Photographer Shoots Anti-War Squirrel Photos as a Message of Peace

A Swedish photographer has been using his photography to call for peace on Earth in an adorable way. His carefully staged scenes show anti-war squirrels communicating their message in a variety of ways.

Geert Weggen is an internationally award-winning photographer who has become well-known for specializing in photographing red squirrels. His photos have been published around the world in newspapers, books, magazines, TV programs, and viral social media posts (the photographer has over 81,000 followers on Instagram at the time of this writing).

A New Purpose for Squirrel Photos

After the Russian invasion of Ukraine in late February 2022, however, Weggen was moved by the suffering he saw as a result of the conflict and he decided to use his photographic talents to spread a message of peace.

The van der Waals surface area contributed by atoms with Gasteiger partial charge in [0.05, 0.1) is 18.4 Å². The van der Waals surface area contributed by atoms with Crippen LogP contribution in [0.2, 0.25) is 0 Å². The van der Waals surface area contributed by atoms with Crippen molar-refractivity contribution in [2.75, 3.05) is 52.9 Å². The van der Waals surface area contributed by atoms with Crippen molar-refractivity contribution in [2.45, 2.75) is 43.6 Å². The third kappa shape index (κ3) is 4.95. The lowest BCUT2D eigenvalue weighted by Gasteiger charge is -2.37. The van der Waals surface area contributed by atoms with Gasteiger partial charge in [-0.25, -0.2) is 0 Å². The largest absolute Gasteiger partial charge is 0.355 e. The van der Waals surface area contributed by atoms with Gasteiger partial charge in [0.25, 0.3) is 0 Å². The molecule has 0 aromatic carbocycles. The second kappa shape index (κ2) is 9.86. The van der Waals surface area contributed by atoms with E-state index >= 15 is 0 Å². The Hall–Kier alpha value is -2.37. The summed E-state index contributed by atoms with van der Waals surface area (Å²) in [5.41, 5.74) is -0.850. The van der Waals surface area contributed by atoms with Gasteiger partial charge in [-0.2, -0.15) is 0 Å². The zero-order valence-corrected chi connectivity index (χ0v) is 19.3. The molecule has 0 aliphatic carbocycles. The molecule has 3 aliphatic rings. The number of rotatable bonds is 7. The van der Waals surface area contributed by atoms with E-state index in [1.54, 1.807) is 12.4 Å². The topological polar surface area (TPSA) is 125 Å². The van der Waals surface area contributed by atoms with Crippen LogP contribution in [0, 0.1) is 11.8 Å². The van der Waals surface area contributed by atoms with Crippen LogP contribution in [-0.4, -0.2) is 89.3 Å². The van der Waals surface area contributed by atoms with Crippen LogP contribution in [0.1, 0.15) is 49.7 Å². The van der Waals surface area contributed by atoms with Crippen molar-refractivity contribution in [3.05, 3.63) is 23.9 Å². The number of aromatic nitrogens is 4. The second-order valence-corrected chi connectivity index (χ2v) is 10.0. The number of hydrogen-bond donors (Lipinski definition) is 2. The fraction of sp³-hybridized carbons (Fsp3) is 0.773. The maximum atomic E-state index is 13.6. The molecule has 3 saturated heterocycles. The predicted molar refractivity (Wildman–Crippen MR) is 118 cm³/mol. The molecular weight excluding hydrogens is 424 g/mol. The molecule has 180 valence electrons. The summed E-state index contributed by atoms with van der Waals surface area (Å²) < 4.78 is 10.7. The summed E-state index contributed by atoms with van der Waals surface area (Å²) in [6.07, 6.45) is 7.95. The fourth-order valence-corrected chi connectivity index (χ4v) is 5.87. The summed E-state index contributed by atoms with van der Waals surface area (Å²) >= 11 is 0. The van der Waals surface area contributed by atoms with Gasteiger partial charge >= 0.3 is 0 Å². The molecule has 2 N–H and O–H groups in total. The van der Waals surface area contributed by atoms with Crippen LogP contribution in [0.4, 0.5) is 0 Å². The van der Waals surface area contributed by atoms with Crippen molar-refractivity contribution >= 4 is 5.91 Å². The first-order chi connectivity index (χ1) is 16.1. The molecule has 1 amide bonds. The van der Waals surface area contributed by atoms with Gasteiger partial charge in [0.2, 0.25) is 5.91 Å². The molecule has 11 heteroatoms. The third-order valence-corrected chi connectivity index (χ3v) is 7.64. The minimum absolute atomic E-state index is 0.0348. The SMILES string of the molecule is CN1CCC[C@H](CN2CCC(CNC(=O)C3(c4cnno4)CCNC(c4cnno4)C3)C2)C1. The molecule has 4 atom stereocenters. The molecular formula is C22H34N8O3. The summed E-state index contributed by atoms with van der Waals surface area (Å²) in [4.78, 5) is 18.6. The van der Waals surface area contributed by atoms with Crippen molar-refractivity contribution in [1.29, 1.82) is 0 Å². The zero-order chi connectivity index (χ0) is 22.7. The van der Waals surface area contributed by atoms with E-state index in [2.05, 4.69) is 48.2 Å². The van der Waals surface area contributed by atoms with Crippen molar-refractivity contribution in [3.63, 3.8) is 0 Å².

The 53-year-old photographer began setting up scenes for his main subjects: squirrels that regularly visit his garden in Bispgården, Ragunda, Jämtland, Sweden. By placing tiny props such as signs and letterboards on a small stage, Weggen was able to capture little scenes that are humorous, heartwarming, and meaningful.

Photographer Geert Weggen “directing” a squirrel on his tiny garden stage.

“In both countries, Ukraine and Russia, I have friends and from both sides who are suffering due to the war,” Weggen says. “I wanted to do something in giving a message for peace, so I offered a free photo to download for people who donate to Ukraine help organizations.”

“Besides that, I [uploaded] a photo [every day] on social media to bring something positive; normally I only upload one photo each week.”

The photographer hopes his work can drum up both support for peace as well as donations to charity to bring relief to the war-torn nation of Ukraine.

“The war has impacted me a lot while I am sitting safely in my home, comfortable with warmth and food,” he says. “It feels good to be able to [do] a little and maybe even bring a smile for people who are suffering.”

Image credits: Photographs by Geert Weggen / SWNS